Why do men abuse women? Men are primary domestic violence perpetrators

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(public domain)

By Spencer D Gear

I would like you to meet Monte. You won’t recognise him by name. He is a composite of many abusive males I have counselled over the years.

As a male family counsellor, I have spent many years working with men and women in conflict. Monte could abuse his wife and not realise the impact on his wife and children. She could tell him at home and in counselling about how it hurt her and the kids with his uncaring dominance.

Yet he wants her to respond positively to his sexual advances at night and is miffed when she refuses him.

By abuse, I mean those who use mental abuse through their words (swearing & put downs). They cut off the money and refuse to allow spouses to meet with friends. Some are very demanding sexually. Occasionally they hurt the partner physically.

Monte is like one of these men. He can swear at his spouse, accuse her of being unfaithful, and threaten to toss her out of the house.

When I work with abusive men, I try to help them see the link among, beliefs, thoughts, feelings and their actions.

What beliefs cause men to eventually abuse their women? Three seem to be prominent.

Firstly, when a man makes himself central or king pin in the relationship, he will disregard the effects of his swear words and other insults on her. He will not be able to walk in her shoes and feel as she feels (it’s called a lack of empathy).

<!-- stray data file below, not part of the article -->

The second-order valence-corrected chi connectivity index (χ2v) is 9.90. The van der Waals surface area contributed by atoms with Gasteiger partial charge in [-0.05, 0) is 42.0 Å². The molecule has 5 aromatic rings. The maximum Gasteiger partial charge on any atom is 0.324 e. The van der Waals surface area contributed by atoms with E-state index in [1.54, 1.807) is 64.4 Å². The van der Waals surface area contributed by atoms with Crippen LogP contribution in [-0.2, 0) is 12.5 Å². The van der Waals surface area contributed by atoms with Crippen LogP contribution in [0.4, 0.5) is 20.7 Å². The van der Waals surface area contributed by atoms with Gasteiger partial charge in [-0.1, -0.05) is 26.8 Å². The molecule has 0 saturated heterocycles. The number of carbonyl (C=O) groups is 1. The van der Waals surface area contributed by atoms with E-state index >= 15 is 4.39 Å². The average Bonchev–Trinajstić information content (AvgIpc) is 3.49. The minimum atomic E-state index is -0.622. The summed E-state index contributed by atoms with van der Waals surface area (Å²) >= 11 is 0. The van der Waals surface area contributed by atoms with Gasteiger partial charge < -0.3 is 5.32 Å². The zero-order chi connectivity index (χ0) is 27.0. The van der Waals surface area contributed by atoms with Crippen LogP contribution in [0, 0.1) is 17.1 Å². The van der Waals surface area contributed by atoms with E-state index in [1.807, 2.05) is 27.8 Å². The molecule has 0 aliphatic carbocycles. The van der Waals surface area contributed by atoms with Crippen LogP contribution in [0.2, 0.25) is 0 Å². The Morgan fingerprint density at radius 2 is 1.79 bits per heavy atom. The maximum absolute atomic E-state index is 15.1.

Secondly, some men believe that men are superior and become super sensitive and defensive when there are any threats to that superiority. Monte was like that. He would demand that his wife always agree with him and do things his way. Why? Because he was the expert in many things. He was the only one who could be right!

Thirdly, men who abuse sometimes exclaim, “I don’t deserve to be treated this way.” They expect a certain level of care and love, otherwise they will continue to abuse the wife.

These three belief systems often lead to angry and aggressive men who abuse their wives or partners.

Is there any hope for change? There was for Monte. He realised that he had inherited the view that a man was the centre of the universe from his father. When he woke up to the fact that this was a core reason for such horrible conflict in his relationship, he changed. But it started with his beliefs being challenged.

Is there hope for men who abuse? Absolutely! But the beliefs need to be addressed at the foundation.

I wish you could meet Monte today. He is a radically changed man. But he took responsibility for changing his beliefs and in turn he changed his behaviour. There is hope for men who abuse!

Copyright © 2014 Spencer D. Gear. This document last updated at Date: 9 October 2015.